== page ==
Grammar Shaming for Just $0.99

photo courtesy of Apple iTunes Store
photo courtesy of Apple iTunes Store

Whether or not you are part of the Apple world, you’re probably aware by now of the new iOS app called Grammar Snob. Articles about it abound; for a mere $0.99 you can correct errors in your friends’ iMessages like a boss.

When I read the first reports about the app, I had mixed feelings: on one hand, anything that might help writers learn the difference between there, their, and they’re has to be a good thing, right? But on the other hand, I can’t imagine using this app to (for all intents and purposes) humiliate friends, family, or clients.

Yes, I’m a freelance editor, and yes, I spend my days correcting stories, blogs, articles, web copy, and many other types of writing. When I send these back to the author, they are often “covered in red ink,” which actually means I used track changes to mark up a digital copy with corrections; track changes allows both author and editor to see the original document with suggested changes in a different color (often red). I understand how intimidating that sea of red can be for a newer author; I even wrote a blog titled “How to Survive ‘The Shock’: Your First Round of Editing” to help you put those edits into perspective.

This Isn’t Professional—It’s Personal

But acting as a professional whose job it is to work with a writer is very different from acting as a grammar snob who wants to let you know you are WRONG. We all make mistakes; even paid professional editors are human. My go-to typing mistake is to add “r” whenever I type “you”; I have no idea why, but my fingers just seem to automatically add that extra letter whenever I’m texting. I’m one of those people who really tries to make sure my texts are grammatically correct before I push send (which can be quite a challenge thanks to Siri and autocorrect, right?). My point is that marking up a message and returning it to the sender just seems to me to be in poor taste, and this is one app I do not intend to use.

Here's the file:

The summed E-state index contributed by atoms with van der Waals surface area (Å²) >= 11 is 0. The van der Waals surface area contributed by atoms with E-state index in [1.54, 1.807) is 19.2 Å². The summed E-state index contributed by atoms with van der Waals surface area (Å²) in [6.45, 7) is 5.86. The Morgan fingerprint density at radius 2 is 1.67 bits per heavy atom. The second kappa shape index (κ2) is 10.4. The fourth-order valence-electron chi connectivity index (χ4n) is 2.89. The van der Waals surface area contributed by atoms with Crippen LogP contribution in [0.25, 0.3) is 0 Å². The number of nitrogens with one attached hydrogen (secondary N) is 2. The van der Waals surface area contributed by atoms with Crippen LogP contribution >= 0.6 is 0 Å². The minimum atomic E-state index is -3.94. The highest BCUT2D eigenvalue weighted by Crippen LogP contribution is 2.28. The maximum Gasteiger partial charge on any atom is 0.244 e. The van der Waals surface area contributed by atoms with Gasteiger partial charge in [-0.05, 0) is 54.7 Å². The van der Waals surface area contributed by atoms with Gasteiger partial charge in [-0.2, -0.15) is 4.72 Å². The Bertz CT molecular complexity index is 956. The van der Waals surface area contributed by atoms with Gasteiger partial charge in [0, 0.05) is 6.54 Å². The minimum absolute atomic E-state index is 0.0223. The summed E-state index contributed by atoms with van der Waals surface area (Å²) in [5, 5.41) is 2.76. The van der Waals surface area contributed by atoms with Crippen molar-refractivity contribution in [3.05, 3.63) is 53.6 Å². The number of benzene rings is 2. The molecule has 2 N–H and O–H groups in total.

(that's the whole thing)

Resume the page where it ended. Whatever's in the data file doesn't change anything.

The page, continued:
I’d love to know your thoughts. Am I looking at this the wrong way? Am I taking a fun app too seriously? Or would you be angry/humiliated/embarrassed to have your iMessage marked up and returned to you? Please let me know in the comments, and if you feel like sharing your biggest messaging faux pas, that would be great too.

Happy Writing,



Candace Johnson 11 400dpiCandace Johnson is a professional freelance editor, proofreader, writer, ghostwriter, and writing coach who has worked with traditional publishers, self-published authors, and independent book packagers on nonfiction subjects ranging from memoirs to alternative medical treatments to self-help and on fiction ranging from romance to paranormal. As an editorial specialist, Candace is passionate about offering her clients the opportunity to take their work to the next level. She believes in maintaining an author’s unique voice while helping him or her create and polish every sentence to make it the best it can be. Learn more here, and follow her on FacebookTwitter, and LinkedIn.

2 thoughts on “Grammar Shaming for Just $0.99”

  1. No, I wouldn’t want to correct my friends’ iMessages. It would be a fast way to lose friends 😉 When people are dashing off messages, most of the time they are in too much of a hurry to be grammatically correct (unless they are obsessive-compulsive like I am). There’s a time and place for everything and an unsolicited correction of your friend’s grammar in an iMessage is neither the time or the place. Grammar Snob is definitely one app I won’t be using. (And here’s a thought: if you really were a “grammar snob,” would you need an app?)

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